[Guest Article] Digital Marketing: uniting performance and branding


Frederic-Courtin-ADventoriBy Frédéric Courtin, French Sales Director at ADventori, partners of the 2017 edition of Lengow Day.

In the 4 years since we started working with marketers, we have witnessed many online retailers change their communication strategies. Normally driven by performance, we are seeing more and more advertising campaigns being driven by branding objectives.

Similarly, retail marketers are rolling out their online shops and angling their digital communication strategies towards performance objectives.

These less structurally defined strategic changes make us ask ourselves about the need to pit branding and performance against each other. Thanks to technology, high and low funnel strategies can now be used together and feed the same thought: a unique brand strategy where the message changes depending on where the customer is in the buying process.

man with ipad

To meet business objectives use creative scenarios powered by data

While every advertising campaign carried out by an online retail advertiser is motivated by business objectives and addresses very precise KPIs, the fact remains that a consumer’s buying behaviour evolves and nowadays tends to be extended on multiple different points of contact.

For an e-commerce player to distinguish themselves and do quick conversions, they must not only be able to capitalise on their brand, security and trustworthiness for consumers, but also establish a personal relationship by sending them the most relevant message possible.

DCO (Dynamic Creative Optimisation) allows advertisers to personalise every impression based on the individual user and their context using different real time data feeds.

4 main groups of data sources are available to help make advertising campaigns more dynamic:

  • Situational data, relative to the environment in which the web user sees the ad. Generally their geolocation or the weather, date and time are very useful for pushing destocking operations or unique promotions.
  • Advertiser data, belonging to the advertisers themselves. This is mostly information about their offers (images, price, products, available stock) or about points of sale, but also data coming from their own customer knowledge. Adverts can therefore be personalised based on the segments identified by the advertiser’s DMP or their CRM base.
  • User data, or 3rd party data, which corresponds to the knowledge that we have of an internet or mobile user. Often supplied by third parties, this data provides information on a user’s profile, their sociodemographic category, or their buying intentions.
  • Publisher data which allows advertisers to contextualise the content of a banner ad to the site on which it is shown using the site’s data i.e. the category of pages visited, the site’s keywords, or the publisher’s DMP.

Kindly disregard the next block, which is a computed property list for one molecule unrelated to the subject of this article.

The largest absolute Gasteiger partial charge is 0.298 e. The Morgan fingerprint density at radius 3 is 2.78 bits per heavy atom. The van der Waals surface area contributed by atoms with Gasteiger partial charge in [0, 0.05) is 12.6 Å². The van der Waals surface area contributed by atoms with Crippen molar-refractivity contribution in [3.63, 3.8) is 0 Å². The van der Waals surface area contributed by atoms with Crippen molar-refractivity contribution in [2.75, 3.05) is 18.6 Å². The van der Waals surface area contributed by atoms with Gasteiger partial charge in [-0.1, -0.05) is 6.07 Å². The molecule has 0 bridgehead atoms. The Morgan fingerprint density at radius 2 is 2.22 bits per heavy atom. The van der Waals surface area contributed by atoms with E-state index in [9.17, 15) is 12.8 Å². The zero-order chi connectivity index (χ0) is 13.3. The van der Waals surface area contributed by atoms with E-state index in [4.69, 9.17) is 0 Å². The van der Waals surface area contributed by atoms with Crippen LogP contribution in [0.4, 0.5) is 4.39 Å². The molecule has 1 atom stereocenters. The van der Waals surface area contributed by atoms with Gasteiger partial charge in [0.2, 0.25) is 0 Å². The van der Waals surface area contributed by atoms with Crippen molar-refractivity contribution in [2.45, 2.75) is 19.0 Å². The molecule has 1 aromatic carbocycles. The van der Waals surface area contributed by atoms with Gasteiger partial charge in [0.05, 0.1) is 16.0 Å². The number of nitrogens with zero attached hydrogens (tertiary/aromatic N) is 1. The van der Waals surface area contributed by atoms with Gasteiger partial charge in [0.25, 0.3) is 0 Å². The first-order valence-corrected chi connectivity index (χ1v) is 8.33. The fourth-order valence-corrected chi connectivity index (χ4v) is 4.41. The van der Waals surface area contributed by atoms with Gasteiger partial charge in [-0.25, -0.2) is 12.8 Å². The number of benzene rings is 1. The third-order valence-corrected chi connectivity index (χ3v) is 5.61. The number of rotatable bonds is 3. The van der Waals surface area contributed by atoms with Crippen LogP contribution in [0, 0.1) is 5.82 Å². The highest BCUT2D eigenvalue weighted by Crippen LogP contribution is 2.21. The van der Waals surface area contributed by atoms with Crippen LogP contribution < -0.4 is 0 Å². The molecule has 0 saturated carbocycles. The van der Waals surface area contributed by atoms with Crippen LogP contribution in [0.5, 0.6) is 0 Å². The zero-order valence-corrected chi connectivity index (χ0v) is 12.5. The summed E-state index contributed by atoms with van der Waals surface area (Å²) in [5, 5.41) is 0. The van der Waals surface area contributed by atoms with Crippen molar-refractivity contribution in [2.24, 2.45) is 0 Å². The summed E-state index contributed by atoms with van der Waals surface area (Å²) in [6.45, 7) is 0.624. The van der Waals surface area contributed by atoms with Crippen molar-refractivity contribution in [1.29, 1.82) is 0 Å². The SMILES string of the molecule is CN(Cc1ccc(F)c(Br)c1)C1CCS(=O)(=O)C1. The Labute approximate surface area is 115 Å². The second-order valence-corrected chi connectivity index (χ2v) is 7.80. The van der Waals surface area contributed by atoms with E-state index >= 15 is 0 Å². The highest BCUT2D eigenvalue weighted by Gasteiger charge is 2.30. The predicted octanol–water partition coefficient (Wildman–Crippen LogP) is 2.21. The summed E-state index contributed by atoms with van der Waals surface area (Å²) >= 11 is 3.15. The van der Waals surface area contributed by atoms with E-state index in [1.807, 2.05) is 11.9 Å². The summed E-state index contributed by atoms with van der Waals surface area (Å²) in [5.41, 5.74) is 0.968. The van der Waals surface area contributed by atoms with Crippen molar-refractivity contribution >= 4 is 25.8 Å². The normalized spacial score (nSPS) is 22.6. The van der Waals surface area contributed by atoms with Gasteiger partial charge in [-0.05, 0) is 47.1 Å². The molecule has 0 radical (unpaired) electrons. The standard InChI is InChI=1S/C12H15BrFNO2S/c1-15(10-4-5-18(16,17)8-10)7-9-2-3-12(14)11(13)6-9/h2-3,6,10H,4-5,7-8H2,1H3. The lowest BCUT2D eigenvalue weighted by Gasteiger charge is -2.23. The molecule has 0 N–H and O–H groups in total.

By using these different types of data, an advertiser can put a spotlight on their publicity campaigns and choose the precise message they want to send to each user, based on their business objectives. For example, they can:

  • Integrate countdown clocks or available stock during special periods (Black Friday, Sales, Christmas…)
  • Suggest different products based on a consumer’s affinity to certain products or their previous purchases (cross-selling or up-selling) and therefore take advantage of their customer knowledge through identified user segments
  • Suggest creative and enriched retargeting, adapted to the user’s progress in the conversion tunnel, especially through the personalisation of offers and messages depending on what category they visited or what they have in their basket
  • Contextualise the offer by sending an appropriate message based on the user’s search history on partner publisher sites, or corresponding to the content of their searched page

Depending on the advertiser’s problems and the strategy implemented, 100% of their product catalogue can be used to feed their campaign by using technological partners such as Lengow, or in the form of scraping and crawling on the fly set up by ADventori. The selection of offers can be modified, reduced or completed at any point during the campaign without impacting its run.

Whatever the campaign scenario, advertising customization allows online retailers to maximize engagement, while creating a true one on one conversation with the consumer across all formats and devices. This is what data-driven campaigns are all about: responding precisely to  KPIs defined by the advertiser and jointly supporting the reputation of their brand, all of which is essential nowadays.

Measurable and able to be optimised, the creation of a new performance lever

Along with the chosen scenarios and data, design is central to the campaign. To guarantee coherence and to capitalize on brand image, the design and composition of banners must be perfected down to the last detail. By testing different CTAs, different images and different taglines throughout the campaign, the advertiser is able to optimise performance. Multivariate tests allows them to link the footprint of each dynamic and creative element of the campaign to business objectives, and therefore continuously improve the advertising medium therefore the least well performing tracks can be discarded, to the benefit of the better performing ones.

In order to take digital performance a step further, every element of the campaign is optimised above the media performance: the banner’s content, 100% of the catalogue, and customer knowledge.  Digital advertising will be particularly relevant to online retailers planning to buy media, design and business objectives in one go, the dynamic adserving of data-driven campaigns allowing to exploit their full potential.

Elizabeth Norton

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